By Dr Kate Mornement Ph.D, BSc(Hons)
Have you heard of clicker training? Clicker training is a humane and effective method of training animals new behaviours. Used primarily to train dogs and captive animals, the application of clicker training is now gaining traction in the horse world. Use cases in horses including simple commands such as leading forward, or leading into a horse treadmill or float.
What is clicker training and how does it work?
The term "clicker" comes from the sound that the device makes when operated. You can find clicker training devices from your nearest horse gear outlet.
Used as an event marker (or bridging stimulus) the trainer clicks the clicker to precisely mark themoment the desired behaviour occurs and primary reinforcement (food) always follows.
The click sound also acts as a bridge between the moment the desired behaviour occurs and the delivery of reinforcement. When training a new behaviour, the clicker helps the animal to quickly identify the precise behaviour that results in the treat.
First popularised by animal trainer Karen Pryor in the late 80’s and early 90’s, clicker training has become a common method to train all sorts of desirable behaviours in dogs, other domestic animals as well as exotic animals. Clicker training has been used to teach captive animals in zoos to participate in their own medical care which improves their welfare, reduces fear/stress and, in many cases, the need to catch and anesthetise animals.
The first step in clicker training is to teach the animal to associate the clicker sound (or other marker) with a treat. Every time the click sound occurs, a treat is given immediately. This process is usually achieved after about 20 repetitions and is often referred to as “loading the clicker”. Once the animal is anticipating a treat after it hears the click sound, you’re ready to move onto the next step.
Next the click is used to communicate that a desired behaviour has occurred. This can be achieved using a few different approaches including capturing, shaping and luring.
Capturing is when you catch the horse in the act of doing the desired behaviour, for example lifting a hoof or lying down. Eventually the horse learns to repeat the behaviour because it results in a pleasurable consequence - a treat. Shaping is when a new behaviour is taught gradually by rewarding small progressive steps (also called approximations) toward the target behaviour.
Luring is a process where a treat is used to help get the desired behaviour, for example moving a treat in a downward direction so the horse lowers its head.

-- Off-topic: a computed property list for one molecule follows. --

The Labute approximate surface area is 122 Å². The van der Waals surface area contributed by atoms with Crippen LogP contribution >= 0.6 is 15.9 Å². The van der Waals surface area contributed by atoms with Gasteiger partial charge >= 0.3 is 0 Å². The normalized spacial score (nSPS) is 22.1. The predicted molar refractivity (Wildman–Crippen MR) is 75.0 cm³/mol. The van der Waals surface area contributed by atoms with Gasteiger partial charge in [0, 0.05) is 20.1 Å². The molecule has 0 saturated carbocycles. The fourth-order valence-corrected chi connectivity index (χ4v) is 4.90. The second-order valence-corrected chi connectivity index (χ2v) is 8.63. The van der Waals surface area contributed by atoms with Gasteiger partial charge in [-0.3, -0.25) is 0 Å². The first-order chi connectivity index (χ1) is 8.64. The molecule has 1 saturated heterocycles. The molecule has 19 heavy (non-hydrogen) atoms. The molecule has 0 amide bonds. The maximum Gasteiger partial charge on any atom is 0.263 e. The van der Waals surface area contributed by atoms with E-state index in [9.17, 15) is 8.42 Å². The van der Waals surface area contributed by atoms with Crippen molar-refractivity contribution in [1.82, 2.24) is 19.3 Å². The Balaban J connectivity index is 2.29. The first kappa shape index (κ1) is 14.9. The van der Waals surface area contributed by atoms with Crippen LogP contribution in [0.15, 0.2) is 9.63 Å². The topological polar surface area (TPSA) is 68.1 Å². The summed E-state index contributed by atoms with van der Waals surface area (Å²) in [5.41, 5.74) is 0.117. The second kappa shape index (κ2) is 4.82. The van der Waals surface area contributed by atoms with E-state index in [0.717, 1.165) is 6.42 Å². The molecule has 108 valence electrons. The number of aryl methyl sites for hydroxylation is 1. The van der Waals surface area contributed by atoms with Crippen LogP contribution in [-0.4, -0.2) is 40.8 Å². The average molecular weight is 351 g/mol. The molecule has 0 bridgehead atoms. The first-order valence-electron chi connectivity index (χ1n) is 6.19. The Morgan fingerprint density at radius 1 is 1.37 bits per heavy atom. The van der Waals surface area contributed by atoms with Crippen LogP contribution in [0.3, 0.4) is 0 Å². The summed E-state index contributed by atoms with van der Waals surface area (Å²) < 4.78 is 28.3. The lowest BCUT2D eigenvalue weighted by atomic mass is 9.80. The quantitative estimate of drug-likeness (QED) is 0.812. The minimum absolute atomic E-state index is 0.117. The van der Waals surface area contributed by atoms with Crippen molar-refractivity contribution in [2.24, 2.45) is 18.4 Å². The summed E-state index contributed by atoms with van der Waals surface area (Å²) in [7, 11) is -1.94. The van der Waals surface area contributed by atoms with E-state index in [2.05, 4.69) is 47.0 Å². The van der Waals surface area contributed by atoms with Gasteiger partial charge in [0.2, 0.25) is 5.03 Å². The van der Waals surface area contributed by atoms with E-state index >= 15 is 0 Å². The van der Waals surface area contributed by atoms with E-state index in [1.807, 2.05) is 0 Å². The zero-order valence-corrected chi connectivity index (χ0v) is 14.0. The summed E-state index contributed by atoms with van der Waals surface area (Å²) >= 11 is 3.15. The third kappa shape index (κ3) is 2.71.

Once a behaviour is learned, meaning the horse begins to offer the behaviour itself, the final step is to add a cue for the behaviour. A cue is a signal for the horse to perform a behaviour, such as a word or a hand signal. The animal will have learned that a treat is on the way after completing the desired behaviour in response to the cue. Critical to effective clicker training is precise timing. The delivery of the conditioned reinforcer must occur at the exact moment
the desired behaviour is offered. The clicker is used as a "bridge" between the marking of the desired behaviour and reinforcement. Once a behaviour is learnt and reliably offered in response to the cue (command), the clicker and the treats are gradually fazed out.
How does clicker training differ from tradition methods?
Clicker training is different from traditional horse training in that it utilises only positive reinforcement – the horse is reinforced with something it likes as a consequence for offering the right behaviour. Clicker training also promotes a relationship built on trust and positive shared experiences.
Whereas traditional horse training, which has its roots in the early domestication of horses and, more recently, their use in the military uses dominance, pain and fear to “break” horses. This often involves hobbling, tying up and generally forcing the horse into submission until they give up and submit.
Although traditional methods of breaking horses have been very effective, many trainers now recognise the negative impact of traditional training on animal welfare and the relationship they share with their horse and are switching to more positive, gentle and humane training methods. The popularity of ‘Natural Horsemanship’ is an example of this.
It’s important to understand that there is nothing magical in the clicker, it’s just an event marker. Other things could be used instead of a clicker, such as a whistle or verbal marker(e.g. “yes” or “good”). The advantage of using a clicker is that the marker is always consistent and clearly communicated whereas verbal markers can vary in volume and tone.
When used correctly, and with excellent timing, the clicker provides important information to the horse or animal being trained. If used incorrectly, though, learning can be impeded and frustration can occur. For this reason it’s very important for the trainer to learn correct theory and application before attempting to clicker train their horse.
Where can I learn more?
There many wonderful resources to help you learn more about clicker training horses. These include videos and article available on the internet, books and workshops.
There are numerous videos on YouTube demonstrating the variety of behaviours trainers have achieved using clicker training. Click here for a nice example and search “clicker training horses” for many more!
The Karen Pryor Clicker Training Website has an excellent article introducing clicker training for horses. Click on this link to read it.
There are some great books including “The Art and Science of Clicker Training for Horses” by Ben Hart and “How To Begin Equine Clicker Training: Improve horse-human communication” by Hertha James.
More resources: https://www.clickertraining.com/taxonomy/term/3
By Dr Kate Mornement Ph.D, BSc(Hons)
Applied Animal Behaviourist & Consultant
Pets Behaving Badly – Solutions with Dr Kate